I’m not sure why I bought “Girl, Woman, Other” during a late night shopping spree at the local English bookstore. I loved the cover, that’s for sure. I also vaguely remembered that it was recommended as being similar to “Homegoing” by Yaa Gyasi, a book I loved. So I simply bought it. No expectations, no strings attached.
Girl, Woman, Other in a nutshell
“Girl, Woman, Other” tells the stories of 12 Black British women, aged 19 to 90+. It is an interesting blend of diverse experiences with focus on the leitmotif of identity – personal, cultural, and artistic. The book also covers themes such as feminism, politics, racism, relationships and sexuality.
The selling point for me, though, is the inter-connectedness of stories. Each chapter illustrates the story of a woman, and through each story we also meet other women from the book, seen through different lens.
I enjoyed a lot reading this “Girl, Woman, Other”! What I liked most is the wide range of diversity and the high intensity of human experiences that Evaristo put together in the stories. Take a look at these examples of life paths illustrated in the book:
- study at Oxford and become an investment banker
- live a simple life on a farm
- be a transgender activist
- write plays and be a theatre director
Quite an interesting variety, right?
Back in 2017 I wrote a post about diverse books where I argued that the diversity level depends a lot on the person reading it. A book that is diverse for a Canadian girl might not be diverse for a boy born in China. Well, “Girl, Woman, Other” is a diverse book for me, as 90% of the experiences illustrated in the book are totally out of my bubble.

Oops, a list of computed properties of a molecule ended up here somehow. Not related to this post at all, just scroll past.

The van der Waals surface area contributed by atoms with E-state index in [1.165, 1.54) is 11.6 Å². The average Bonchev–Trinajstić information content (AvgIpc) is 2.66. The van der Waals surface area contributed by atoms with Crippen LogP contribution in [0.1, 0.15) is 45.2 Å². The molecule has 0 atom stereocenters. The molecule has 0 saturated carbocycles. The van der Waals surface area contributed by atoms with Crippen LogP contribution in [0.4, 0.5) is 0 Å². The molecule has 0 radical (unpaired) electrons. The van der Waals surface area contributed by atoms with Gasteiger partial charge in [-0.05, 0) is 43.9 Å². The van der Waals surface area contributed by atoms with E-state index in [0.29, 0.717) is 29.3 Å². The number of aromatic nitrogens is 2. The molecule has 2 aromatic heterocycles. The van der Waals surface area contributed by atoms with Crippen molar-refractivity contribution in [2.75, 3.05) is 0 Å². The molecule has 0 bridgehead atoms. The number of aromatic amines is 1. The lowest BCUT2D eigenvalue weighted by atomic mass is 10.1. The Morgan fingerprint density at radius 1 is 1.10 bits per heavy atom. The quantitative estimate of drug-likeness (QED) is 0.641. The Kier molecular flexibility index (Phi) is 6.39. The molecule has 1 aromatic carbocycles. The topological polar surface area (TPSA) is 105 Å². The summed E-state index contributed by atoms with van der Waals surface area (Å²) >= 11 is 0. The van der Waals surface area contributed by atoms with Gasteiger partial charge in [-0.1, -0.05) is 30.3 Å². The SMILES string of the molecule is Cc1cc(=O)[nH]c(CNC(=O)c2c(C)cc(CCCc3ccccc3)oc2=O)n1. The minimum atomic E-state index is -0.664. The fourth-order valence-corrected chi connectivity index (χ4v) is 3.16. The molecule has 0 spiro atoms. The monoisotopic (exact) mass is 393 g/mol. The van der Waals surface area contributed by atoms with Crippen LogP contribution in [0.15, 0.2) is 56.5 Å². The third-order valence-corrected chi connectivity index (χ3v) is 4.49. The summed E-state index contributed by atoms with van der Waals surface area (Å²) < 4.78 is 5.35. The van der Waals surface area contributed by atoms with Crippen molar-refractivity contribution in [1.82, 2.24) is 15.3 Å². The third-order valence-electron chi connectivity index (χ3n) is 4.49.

When I first opened the book I had a shock – the whole text was written like a poetry! Was I going to read a 400+ pages long poem? Not really. The book is written in prose using many line breaks. Evaristo calls this type of prose “fusion fiction” – a writing style that “pushes prose towards free verse, allowing direct and indirect speech to bleed into each other and sentences to run on without full stops” (London Review of Books, 2019).
It took me around 15-20 pages to get used to the writing style, but after that it got me hooked on. Despite the lack of full stops, most sentences are fragmented, so the reader gets a visual hint about the end of the sentence. It’s not like the stream of consciousness style where you have a whole page full of text, without any punctuation mark.
The Adinkra symbols
Evaristo does not only play with written words, but also with illustrated African wisdom. Each chapter starts with its title (usually the name of the woman) and a traditional Adinkra symbol. Adinkra symbols have a twofold purpose: enriching from a visual point of view, as decoration, and conveying a message of wisdom.
This puzzle put together by the writer is quite witty. For example, the symbol on the first page of the book – Funtumfunafu – (on the left in the image below; you can also see it in the book picture above) refers to “the cultural ideals to uphold unity in diversity“. Another example is Obi-nka-obi – “to ensure harmony in a hierarchically structured chieftaincy system” (Philip Owusu, 2019).
“Girl, Woman, Other” is indeed similar to “Homegoing” by Yaa Gyasi. The book written by Gyasi is a beautiful and heartbreaking saga of multiple generations descending from Ghana. The structure of both books is episodic, each chapter presenting a different character of the story. The two books are also similar in terms of themes such as racism and (lack of) integration of black people.
It is worth mentioning that “Girl, Woman, Other” won the 2019 Booker Prize – Bernardine Evaristo is actually the first black woman to be awarded the Booker Prize. The 2019 award was also received by Margaret Atwood with her recent book, “The Testaments”. Having enjoyed “The Handmaid’s Tale”, Atwood’s book is on my reading list!
I can certainly say that “Girl, Woman, Other” is a book that brings together unique elements and blends them into a fascinating story. It is “a breathtaking symphony of black women’s voices” (The Washington Post, 2019) sprinkled with innovative narration (fusion fiction) and traditional African symbols – a complete book that I heartily recommend!
I would like to read more books by Evaristo! Have you read any books written by her? If yes, which one(s) would your recommend?
‘Till next time … happy reading!
The phrase from the title of the post is quoted from The Washington Post (2019).